Sanat Kar was born in Santiniketan in 1935 and is known for his surrealist imagery that throws light—in his own words—‘on the deep, dark recesses of mind’. Kar graduated from Government College of Arts and Crafts, Calcutta, in 1955.
While his earliest works, such as Dreams, Ikebana, Leaves and Maya, show the artist’s interest in nature and fantasy, he has explored the language of reverie in most of his works. Unlike many of his contemporaries who engaged in a stark depiction of social realism, Kar’s vocabulary of dreams has had as much social relevance as an image pitched towards revolutionary change. Nevertheless, some of his earlier works in oil are located on the edge of formal play and social comment. Throughout, however, the core sentiment of his chosen subject has remained dark, brooding, and sombre, processing the cycle of life.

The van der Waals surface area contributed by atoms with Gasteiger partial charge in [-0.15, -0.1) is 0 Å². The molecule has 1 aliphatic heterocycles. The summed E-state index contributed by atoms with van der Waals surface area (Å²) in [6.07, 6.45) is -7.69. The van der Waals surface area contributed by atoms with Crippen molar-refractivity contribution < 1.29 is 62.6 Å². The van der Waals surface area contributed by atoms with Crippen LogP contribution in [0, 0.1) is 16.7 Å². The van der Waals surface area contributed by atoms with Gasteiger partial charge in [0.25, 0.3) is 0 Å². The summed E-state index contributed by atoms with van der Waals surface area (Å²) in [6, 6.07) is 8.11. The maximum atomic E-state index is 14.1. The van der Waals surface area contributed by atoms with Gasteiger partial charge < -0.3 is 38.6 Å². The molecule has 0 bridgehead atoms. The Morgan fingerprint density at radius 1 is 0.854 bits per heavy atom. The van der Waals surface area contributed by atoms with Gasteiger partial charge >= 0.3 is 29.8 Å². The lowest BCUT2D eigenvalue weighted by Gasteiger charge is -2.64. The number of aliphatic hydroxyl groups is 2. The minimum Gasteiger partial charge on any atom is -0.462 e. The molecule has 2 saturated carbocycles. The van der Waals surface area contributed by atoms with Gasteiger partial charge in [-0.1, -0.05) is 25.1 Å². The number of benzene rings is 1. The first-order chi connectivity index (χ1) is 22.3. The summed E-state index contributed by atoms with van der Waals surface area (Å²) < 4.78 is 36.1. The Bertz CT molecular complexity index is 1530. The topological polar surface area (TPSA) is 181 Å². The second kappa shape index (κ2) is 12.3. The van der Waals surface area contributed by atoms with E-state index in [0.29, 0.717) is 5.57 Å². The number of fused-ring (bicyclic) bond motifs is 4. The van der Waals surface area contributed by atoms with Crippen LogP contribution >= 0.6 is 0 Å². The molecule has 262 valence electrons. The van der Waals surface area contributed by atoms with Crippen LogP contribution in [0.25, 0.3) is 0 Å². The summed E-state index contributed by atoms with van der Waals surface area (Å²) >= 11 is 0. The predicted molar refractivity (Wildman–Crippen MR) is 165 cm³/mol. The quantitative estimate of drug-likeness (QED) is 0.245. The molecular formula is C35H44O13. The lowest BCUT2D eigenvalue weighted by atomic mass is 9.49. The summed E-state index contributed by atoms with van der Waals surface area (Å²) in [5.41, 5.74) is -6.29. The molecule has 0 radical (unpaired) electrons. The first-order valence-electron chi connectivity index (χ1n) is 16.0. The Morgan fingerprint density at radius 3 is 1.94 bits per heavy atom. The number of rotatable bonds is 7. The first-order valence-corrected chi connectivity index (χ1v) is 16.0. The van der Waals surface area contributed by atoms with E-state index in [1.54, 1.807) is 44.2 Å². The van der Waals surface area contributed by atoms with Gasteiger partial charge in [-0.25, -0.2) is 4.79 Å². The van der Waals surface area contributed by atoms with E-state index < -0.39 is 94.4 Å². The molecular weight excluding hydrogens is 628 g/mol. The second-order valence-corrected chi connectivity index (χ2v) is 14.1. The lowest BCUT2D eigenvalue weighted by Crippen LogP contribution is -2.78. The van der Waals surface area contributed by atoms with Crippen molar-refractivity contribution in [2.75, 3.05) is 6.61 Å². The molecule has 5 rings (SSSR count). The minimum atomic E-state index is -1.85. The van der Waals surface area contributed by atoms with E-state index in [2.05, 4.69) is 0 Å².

Although Kar has made oil paintings and cast sculptures in bronze, he is recognised as an innovative and sensitive printmaker, especially for his wood and cardboard intaglios. Kar’s prints have a fine, lyrical quality. From the 1980s, he also began painting in tempera.
A founder member of Society of Contemporary Artists, Kar went on to be an influential teacher of printmaking and an educational administrator at Kala Bhavana, Santiniketan. He won the West Bengal state Lalit Kala Akademi award in 1993 and the Kala Vibhushan award in 1997, among other honours. Based in Kolkata, Kar has exhibited his works widely in India and abroad.